Sophia, the journal for traditional studies, volume 13, number 2 (2007)

Sophia, I have known about the journal for ages, but I probably never really looked at it. Perhaps only when the new issue was mentioned on a Traditionalistic forum did I realise that this is a Traditionalistic journal. More actually, all contemporary Traditionalists seem to contribute to it. My story is quite similar to that about Sacred Web! Because Sophia, contrary to Sacred Web, is available from Amazon (but they are not easy to find) sometimes for a price way below the price of the publisher, I got myself two issues. Not the most recent though, I picked two based on the tables of content. Sophia 13/2 opens with a text of his royal highness, prince of Wales (or Prince Charles) who contributes to Traditionalistic journals more often and who appears to be a productive writer on a great variety of topics. The text presented is a talk that HRH gave when he received an environmental award from the hands of Al Gore. The text is not really Traditionalistic, but HRH highness does stress the point that the earth is not for us to use and that we should start using technology to make our way of living no longer a burden to nature. Another environmental text comes from the hands of the main editor Seyyed Hossein Nasr who makes an appeal to Muslims to not slavely follow the West with destructive technology just to keep up, but to use Islam to come to a better way of living and an ‘Islamic technology’. Next up is an interview with Huston Smith (born 1919 and still going), the first and perhaps most famous scholar in comparitive religious studies. After this come the two articles that made me order this particular issue, both are about Kabbalah. The first text is about the Christian Kabbalah. Wolfgang Smith argues that the Christian version of the Kabbalah is valid (however the two initially seem incompatible) and that it even adds something to Christianity. Then Tom Black shows us that Kabbalah is more Sufi in nature than Jewish in his very nice article. Much more Islam follows with Zachary Markwith’s lengthy “Muslim Intellectuals and the Perennial Philosophy” in which Markwith shows us that Traditionalism sprang forth from Islam and is conserved within it as well and that this is due to the Quran, the Sunnah and the very Prophet Himself. The author not only presents a very nice insight into Islam, but also presents a very good introduction to Traditionalism and several of the names from the ‘school’. The last article is about Ananda Coomaraswamy and his views on art. To close the journal there are book and film reviews.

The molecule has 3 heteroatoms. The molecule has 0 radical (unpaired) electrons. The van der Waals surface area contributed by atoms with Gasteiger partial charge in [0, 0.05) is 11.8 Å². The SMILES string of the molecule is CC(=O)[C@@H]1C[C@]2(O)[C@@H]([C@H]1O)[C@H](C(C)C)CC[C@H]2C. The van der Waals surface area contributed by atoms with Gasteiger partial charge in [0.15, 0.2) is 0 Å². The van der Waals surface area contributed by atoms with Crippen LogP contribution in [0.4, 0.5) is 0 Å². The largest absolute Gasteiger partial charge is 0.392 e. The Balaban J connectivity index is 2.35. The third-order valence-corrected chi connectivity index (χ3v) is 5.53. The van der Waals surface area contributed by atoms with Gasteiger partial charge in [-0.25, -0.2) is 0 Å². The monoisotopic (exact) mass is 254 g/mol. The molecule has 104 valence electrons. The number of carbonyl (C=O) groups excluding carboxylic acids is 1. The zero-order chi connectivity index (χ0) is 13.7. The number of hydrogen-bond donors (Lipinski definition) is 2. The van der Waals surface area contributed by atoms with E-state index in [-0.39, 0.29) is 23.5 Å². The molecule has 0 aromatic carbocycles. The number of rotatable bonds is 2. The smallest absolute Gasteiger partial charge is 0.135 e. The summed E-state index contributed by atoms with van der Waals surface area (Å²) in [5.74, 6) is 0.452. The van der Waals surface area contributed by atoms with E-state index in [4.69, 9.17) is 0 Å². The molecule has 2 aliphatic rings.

Sophia certainly is worth the money, especially because, at least from Amazon, some issues are very friendly priced and easy to get. If you are interested in Traditionalism and Traditionalism in action, Sophia is the title that you should certainly try.
2007 The Foundation For Traditional Studies, isbn 0979842913

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